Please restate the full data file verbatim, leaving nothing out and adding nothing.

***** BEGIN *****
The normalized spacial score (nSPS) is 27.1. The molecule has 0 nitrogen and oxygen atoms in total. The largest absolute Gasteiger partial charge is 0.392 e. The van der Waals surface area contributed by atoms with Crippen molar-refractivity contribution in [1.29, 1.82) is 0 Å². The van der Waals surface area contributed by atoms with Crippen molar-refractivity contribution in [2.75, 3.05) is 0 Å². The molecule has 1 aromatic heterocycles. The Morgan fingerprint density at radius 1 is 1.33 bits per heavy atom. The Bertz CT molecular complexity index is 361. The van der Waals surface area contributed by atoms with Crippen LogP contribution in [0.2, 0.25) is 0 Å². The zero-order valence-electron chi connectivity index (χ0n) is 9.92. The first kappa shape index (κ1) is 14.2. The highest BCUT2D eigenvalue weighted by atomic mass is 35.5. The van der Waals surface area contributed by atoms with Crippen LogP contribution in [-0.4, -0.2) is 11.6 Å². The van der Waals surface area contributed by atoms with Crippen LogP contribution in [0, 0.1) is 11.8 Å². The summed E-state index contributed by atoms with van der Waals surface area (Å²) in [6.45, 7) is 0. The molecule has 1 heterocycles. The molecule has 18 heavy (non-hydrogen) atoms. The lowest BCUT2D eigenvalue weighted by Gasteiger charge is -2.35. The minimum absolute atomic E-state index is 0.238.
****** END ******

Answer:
The normalized spacial score (nSPS) is 27.1. The molecule has 0 nitrogen and oxygen atoms in total. The largest absolute Gasteiger partial charge is 0.392 e. The van der Waals surface area contributed by atoms with Crippen molar-refractivity contribution in [1.29, 1.82) is 0 Å². The van der Waals surface area contributed by atoms with Crippen molar-refractivity contribution in [2.75, 3.05) is 0 Å². The molecule has 1 aromatic heterocycles. The Morgan fingerprint density at radius 1 is 1.33 bits per heavy atom. The Bertz CT molecular complexity index is 361. The van der Waals surface area contributed by atoms with Crippen LogP contribution in [0.2, 0.25) is 0 Å². The zero-order valence-electron chi connectivity index (χ0n) is 9.92. The first kappa shape index (κ1) is 14.2. The highest BCUT2D eigenvalue weighted by atomic mass is 35.5. The van der Waals surface area contributed by atoms with Crippen LogP contribution in [-0.4, -0.2) is 11.6 Å². The van der Waals surface area contributed by atoms with Crippen LogP contribution in [0, 0.1) is 11.8 Å². The summed E-state index contributed by atoms with van der Waals surface area (Å²) in [6.45, 7) is 0. The molecule has 1 heterocycles. The molecule has 18 heavy (non-hydrogen) atoms. The lowest BCUT2D eigenvalue weighted by Gasteiger charge is -2.35. The minimum absolute atomic E-state index is 0.238.